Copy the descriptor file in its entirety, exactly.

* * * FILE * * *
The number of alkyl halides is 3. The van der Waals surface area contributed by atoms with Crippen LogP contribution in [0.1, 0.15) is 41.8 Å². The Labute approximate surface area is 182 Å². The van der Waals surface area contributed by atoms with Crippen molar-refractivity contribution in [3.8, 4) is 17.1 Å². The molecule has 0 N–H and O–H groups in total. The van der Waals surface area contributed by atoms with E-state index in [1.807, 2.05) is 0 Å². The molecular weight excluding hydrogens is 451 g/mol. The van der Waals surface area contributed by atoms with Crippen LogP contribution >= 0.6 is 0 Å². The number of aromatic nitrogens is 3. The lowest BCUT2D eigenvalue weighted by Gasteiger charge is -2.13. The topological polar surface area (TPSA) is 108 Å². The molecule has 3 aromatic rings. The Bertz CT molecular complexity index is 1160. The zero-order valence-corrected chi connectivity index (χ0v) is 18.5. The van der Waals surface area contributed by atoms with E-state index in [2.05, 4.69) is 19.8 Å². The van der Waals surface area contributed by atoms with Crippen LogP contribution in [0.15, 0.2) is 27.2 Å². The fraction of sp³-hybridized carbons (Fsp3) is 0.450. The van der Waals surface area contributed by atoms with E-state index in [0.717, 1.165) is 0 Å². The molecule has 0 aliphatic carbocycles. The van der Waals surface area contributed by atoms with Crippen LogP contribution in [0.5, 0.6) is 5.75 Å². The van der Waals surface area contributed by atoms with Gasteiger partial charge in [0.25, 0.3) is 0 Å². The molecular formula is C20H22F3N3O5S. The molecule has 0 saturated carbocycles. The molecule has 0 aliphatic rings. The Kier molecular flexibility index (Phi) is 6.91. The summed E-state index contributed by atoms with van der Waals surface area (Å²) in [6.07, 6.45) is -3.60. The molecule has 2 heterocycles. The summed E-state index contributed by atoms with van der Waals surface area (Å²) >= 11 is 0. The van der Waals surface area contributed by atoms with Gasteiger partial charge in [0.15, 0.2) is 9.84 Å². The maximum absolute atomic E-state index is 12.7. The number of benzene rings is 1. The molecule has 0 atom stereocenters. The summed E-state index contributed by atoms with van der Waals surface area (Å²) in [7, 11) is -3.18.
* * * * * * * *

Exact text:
The number of alkyl halides is 3. The van der Waals surface area contributed by atoms with Crippen LogP contribution in [0.1, 0.15) is 41.8 Å². The Labute approximate surface area is 182 Å². The van der Waals surface area contributed by atoms with Crippen molar-refractivity contribution in [3.8, 4) is 17.1 Å². The molecule has 0 N–H and O–H groups in total. The van der Waals surface area contributed by atoms with E-state index in [1.807, 2.05) is 0 Å². The molecular weight excluding hydrogens is 451 g/mol. The van der Waals surface area contributed by atoms with Crippen LogP contribution >= 0.6 is 0 Å². The number of aromatic nitrogens is 3. The lowest BCUT2D eigenvalue weighted by Gasteiger charge is -2.13. The topological polar surface area (TPSA) is 108 Å². The molecule has 3 aromatic rings. The Bertz CT molecular complexity index is 1160. The zero-order valence-corrected chi connectivity index (χ0v) is 18.5. The van der Waals surface area contributed by atoms with E-state index in [2.05, 4.69) is 19.8 Å². The van der Waals surface area contributed by atoms with Crippen LogP contribution in [0.15, 0.2) is 27.2 Å². The fraction of sp³-hybridized carbons (Fsp3) is 0.450. The van der Waals surface area contributed by atoms with E-state index in [0.717, 1.165) is 0 Å². The molecule has 0 aliphatic carbocycles. The van der Waals surface area contributed by atoms with Crippen LogP contribution in [0.5, 0.6) is 5.75 Å². The van der Waals surface area contributed by atoms with Gasteiger partial charge in [0.25, 0.3) is 0 Å². The molecular formula is C20H22F3N3O5S. The molecule has 0 saturated carbocycles. The molecule has 0 aliphatic rings. The Kier molecular flexibility index (Phi) is 6.91. The summed E-state index contributed by atoms with van der Waals surface area (Å²) in [6.07, 6.45) is -3.60. The molecule has 2 heterocycles. The summed E-state index contributed by atoms with van der Waals surface area (Å²) >= 11 is 0. The van der Waals surface area contributed by atoms with Gasteiger partial charge in [0.15, 0.2) is 9.84 Å². The maximum absolute atomic E-state index is 12.7. The number of benzene rings is 1. The molecule has 0 atom stereocenters. The summed E-state index contributed by atoms with van der Waals surface area (Å²) in [7, 11) is -3.18.